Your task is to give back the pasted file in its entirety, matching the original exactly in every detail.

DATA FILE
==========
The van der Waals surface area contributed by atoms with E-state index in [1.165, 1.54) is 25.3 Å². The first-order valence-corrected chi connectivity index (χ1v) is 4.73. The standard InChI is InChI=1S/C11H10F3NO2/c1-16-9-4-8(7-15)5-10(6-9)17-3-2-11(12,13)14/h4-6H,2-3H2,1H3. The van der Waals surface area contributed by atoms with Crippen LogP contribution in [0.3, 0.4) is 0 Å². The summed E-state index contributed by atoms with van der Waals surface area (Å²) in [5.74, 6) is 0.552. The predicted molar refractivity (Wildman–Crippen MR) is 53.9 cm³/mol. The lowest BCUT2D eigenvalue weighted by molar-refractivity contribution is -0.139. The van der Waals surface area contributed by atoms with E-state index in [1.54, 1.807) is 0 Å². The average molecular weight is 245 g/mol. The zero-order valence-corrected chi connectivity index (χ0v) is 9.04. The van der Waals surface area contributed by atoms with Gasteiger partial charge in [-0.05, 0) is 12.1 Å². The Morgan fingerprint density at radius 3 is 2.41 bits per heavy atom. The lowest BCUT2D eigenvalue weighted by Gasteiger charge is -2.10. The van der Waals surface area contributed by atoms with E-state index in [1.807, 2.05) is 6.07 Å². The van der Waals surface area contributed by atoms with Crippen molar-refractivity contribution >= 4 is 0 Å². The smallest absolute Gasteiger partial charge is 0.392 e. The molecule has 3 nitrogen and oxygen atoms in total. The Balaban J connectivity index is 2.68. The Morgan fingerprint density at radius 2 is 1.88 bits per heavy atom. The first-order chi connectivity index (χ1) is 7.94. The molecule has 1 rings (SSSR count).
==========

The van der Waals surface area contributed by atoms with E-state index in [1.165, 1.54) is 25.3 Å². The first-order valence-corrected chi connectivity index (χ1v) is 4.73. The standard InChI is InChI=1S/C11H10F3NO2/c1-16-9-4-8(7-15)5-10(6-9)17-3-2-11(12,13)14/h4-6H,2-3H2,1H3. The van der Waals surface area contributed by atoms with Crippen LogP contribution in [0.3, 0.4) is 0 Å². The summed E-state index contributed by atoms with van der Waals surface area (Å²) in [5.74, 6) is 0.552. The predicted molar refractivity (Wildman–Crippen MR) is 53.9 cm³/mol. The lowest BCUT2D eigenvalue weighted by molar-refractivity contribution is -0.139. The van der Waals surface area contributed by atoms with E-state index in [1.54, 1.807) is 0 Å². The average molecular weight is 245 g/mol. The zero-order valence-corrected chi connectivity index (χ0v) is 9.04. The van der Waals surface area contributed by atoms with Gasteiger partial charge in [-0.05, 0) is 12.1 Å². The Morgan fingerprint density at radius 3 is 2.41 bits per heavy atom. The lowest BCUT2D eigenvalue weighted by Gasteiger charge is -2.10. The van der Waals surface area contributed by atoms with E-state index in [1.807, 2.05) is 6.07 Å². The van der Waals surface area contributed by atoms with Crippen molar-refractivity contribution >= 4 is 0 Å². The smallest absolute Gasteiger partial charge is 0.392 e. The molecule has 3 nitrogen and oxygen atoms in total. The Balaban J connectivity index is 2.68. The Morgan fingerprint density at radius 2 is 1.88 bits per heavy atom. The first-order chi connectivity index (χ1) is 7.94. The molecule has 1 rings (SSSR count).